Why Hugh Jackman Felt Lonely Playing Wolverine In First X-Men Movie

Hugh Jackman recently described the sense of loneliness he felt while playing Wolverine in the first
X-Men movie. The first
X-Men movie premiered in 2000, with Jackman playing the role of the gruff and hairy chested Logan, also known as Wolverine, a member of the X-Men most recognizable from his indestructible adamantium claws that protrude from between his knuckles. The
X-Men franchise continues to this day, including a spin-off film 
Logan that centers Jackman’s character.,Before
X-Men, the Australian-born actor started out in musical theater, with his first role after graduation in 1995 being the part of Gaston in an Australian production of
Beauty and the Beast. Since that role, Jackman has graced both stage and screen, winning two Tony Awards along the way, and is currently nominated for a third Tony Award for his performance in
The Music Man. Jackman also performed in the 2012 film adaptation of the musical
Les Misérables and starred in the original movie musical 
The Greatest Showman in 2017.,Related: MCU’s X-Men Setup Secretly Began 11 Years Ago In Captain America 1,Now, in an interview with
The New York Times, Jackman reveals that during his rise to stardom while filming the first
X-Men movie, he felt lonely in part due to his theater roots. He notes that because he came into the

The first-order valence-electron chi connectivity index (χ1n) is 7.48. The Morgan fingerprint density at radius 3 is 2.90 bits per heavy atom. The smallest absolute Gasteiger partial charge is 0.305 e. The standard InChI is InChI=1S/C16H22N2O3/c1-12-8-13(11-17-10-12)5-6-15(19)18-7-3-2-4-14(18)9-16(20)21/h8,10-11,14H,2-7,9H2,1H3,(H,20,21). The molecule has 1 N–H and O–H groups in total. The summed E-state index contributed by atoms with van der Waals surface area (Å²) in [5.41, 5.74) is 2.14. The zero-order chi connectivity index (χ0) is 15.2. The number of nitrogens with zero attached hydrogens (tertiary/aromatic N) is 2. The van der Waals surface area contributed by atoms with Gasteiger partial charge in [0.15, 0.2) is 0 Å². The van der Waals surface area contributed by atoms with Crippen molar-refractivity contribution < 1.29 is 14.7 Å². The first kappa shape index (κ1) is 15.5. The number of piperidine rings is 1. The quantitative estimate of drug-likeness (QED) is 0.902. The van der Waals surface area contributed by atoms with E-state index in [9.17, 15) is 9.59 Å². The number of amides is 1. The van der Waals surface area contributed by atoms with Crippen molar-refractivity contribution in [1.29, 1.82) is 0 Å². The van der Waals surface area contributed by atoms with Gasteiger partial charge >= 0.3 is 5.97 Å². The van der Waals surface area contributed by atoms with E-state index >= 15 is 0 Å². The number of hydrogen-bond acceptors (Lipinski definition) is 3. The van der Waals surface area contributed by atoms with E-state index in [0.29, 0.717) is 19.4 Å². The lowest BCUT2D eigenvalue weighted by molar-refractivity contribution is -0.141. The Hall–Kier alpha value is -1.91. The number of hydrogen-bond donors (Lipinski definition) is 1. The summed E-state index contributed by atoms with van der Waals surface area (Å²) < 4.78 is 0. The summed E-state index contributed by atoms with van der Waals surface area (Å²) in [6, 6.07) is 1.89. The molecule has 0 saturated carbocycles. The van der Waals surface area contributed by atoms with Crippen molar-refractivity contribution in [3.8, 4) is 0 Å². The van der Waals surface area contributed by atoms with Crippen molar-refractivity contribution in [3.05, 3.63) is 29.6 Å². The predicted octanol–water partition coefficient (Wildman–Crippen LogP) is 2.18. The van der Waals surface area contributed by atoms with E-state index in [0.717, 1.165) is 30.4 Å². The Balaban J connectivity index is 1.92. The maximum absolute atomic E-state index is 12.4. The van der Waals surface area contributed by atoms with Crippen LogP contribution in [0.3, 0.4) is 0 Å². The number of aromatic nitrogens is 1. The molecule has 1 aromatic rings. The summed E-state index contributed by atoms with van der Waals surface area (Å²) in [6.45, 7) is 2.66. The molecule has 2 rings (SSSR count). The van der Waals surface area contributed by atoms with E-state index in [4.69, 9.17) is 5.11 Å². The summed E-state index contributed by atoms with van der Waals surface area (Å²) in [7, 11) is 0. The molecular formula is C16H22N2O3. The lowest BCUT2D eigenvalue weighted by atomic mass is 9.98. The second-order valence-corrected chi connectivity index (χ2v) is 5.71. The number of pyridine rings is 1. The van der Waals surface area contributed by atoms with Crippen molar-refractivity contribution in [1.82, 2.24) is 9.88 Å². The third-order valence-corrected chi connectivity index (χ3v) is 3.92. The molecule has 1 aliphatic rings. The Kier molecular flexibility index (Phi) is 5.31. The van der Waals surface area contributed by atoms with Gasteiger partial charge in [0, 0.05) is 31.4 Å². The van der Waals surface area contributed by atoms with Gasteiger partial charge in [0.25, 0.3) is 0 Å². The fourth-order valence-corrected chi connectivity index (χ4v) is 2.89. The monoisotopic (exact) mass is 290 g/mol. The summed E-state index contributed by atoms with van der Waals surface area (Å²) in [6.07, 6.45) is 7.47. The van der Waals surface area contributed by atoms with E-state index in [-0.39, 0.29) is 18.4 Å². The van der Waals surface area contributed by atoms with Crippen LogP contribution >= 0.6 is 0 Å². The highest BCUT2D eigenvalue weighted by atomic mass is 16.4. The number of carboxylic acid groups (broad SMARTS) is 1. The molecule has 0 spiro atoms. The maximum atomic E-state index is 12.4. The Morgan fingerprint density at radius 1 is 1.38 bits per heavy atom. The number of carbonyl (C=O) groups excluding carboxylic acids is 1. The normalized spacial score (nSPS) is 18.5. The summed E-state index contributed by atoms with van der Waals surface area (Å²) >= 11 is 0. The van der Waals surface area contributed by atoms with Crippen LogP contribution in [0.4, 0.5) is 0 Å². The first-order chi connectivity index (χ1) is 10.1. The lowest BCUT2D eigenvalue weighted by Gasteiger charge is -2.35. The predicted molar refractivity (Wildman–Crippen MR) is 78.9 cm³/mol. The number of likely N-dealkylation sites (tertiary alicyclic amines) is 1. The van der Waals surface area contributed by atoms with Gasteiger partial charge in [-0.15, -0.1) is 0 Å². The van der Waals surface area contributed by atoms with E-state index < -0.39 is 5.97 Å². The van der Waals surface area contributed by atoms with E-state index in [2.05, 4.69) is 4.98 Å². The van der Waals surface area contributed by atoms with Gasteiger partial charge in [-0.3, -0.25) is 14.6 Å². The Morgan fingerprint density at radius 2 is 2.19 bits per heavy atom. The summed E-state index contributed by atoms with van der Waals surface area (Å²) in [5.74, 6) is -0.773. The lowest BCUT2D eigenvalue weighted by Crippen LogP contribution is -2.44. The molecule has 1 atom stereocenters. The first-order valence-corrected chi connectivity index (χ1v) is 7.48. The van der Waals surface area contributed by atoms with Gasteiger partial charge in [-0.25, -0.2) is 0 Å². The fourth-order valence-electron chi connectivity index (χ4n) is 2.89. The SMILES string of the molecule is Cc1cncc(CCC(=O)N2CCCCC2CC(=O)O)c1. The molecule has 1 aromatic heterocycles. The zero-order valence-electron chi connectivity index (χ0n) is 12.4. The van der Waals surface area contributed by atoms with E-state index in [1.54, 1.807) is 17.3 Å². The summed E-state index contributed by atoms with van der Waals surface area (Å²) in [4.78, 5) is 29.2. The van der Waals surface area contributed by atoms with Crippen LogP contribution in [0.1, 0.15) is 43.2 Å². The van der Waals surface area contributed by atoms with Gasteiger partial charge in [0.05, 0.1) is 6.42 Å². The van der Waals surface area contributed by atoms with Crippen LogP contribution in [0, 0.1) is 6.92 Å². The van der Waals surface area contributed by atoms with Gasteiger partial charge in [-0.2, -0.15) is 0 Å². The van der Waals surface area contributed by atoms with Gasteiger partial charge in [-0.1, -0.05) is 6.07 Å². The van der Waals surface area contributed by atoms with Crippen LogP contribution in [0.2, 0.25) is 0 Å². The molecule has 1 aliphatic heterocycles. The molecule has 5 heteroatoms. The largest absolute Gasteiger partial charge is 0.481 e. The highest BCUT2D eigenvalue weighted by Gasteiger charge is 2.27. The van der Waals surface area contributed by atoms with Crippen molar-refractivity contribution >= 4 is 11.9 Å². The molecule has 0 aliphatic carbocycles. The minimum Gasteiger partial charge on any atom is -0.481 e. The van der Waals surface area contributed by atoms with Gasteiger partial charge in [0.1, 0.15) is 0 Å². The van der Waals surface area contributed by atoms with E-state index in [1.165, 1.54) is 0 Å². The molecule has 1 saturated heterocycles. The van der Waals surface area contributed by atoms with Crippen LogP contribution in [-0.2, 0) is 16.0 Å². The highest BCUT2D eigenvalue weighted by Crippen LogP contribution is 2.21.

X-Men movie as a theater actor from Australia, with not much fame to his name at the time, he felt as though people on set didn’t start to connect with him until the studio approved of what he was doing on screen. He explains that having to acquire studio approval before gaining approval from his peers made him sad, and he noticed during the filming of
X-Men that a film set often encourages an atmosphere steeped in much more individualism than his experience of stage productions. A full quote of Jackman’s experience while filming the first
X-Men film can be read below:,Jackman notes that, although he felt lonely during the filming of the first
X-Men movie, that that experience motivates him to this day to make sure that he is doing whatever he can to create a supportive and open work environment on set, whether that set is for film or for the stage. A most recent example includes his efforts to make sure that the child actors in
The Music Man still have the chance to be children while performing in a Broadway musical despite the pressure of rehearsing for a professional performance. This collaborative and caring nature that Jackman brings to a set may be, aside from his stellar acting, part of the reason that his career has maintained a level of success for more than two decades.,Jackman’s approach to his work and his devotion to an atmosphere in which cohorts are looking out for each other is a quality that undoubtedly makes the sets he is on more enjoyable and arguably more productive places. This ethic in creating more of a community culture at work rather than one focused on individualism, which Jackman attributes in part to cultural differences due to his Australian upbringing, is a useful change not only to a film set, but to any workplace. For both fans of Jackman’s ever since his first appearance in the
X-Men movies, and for newfound fans as well, he can be seen as Harold Hill in the revival of
The Music Man which is currently playing on Broadway in New York City.,More: Deadpool 3 Should Have The MCU’s Real Wolverine (To End Jackman Feud),Sources: The New York Times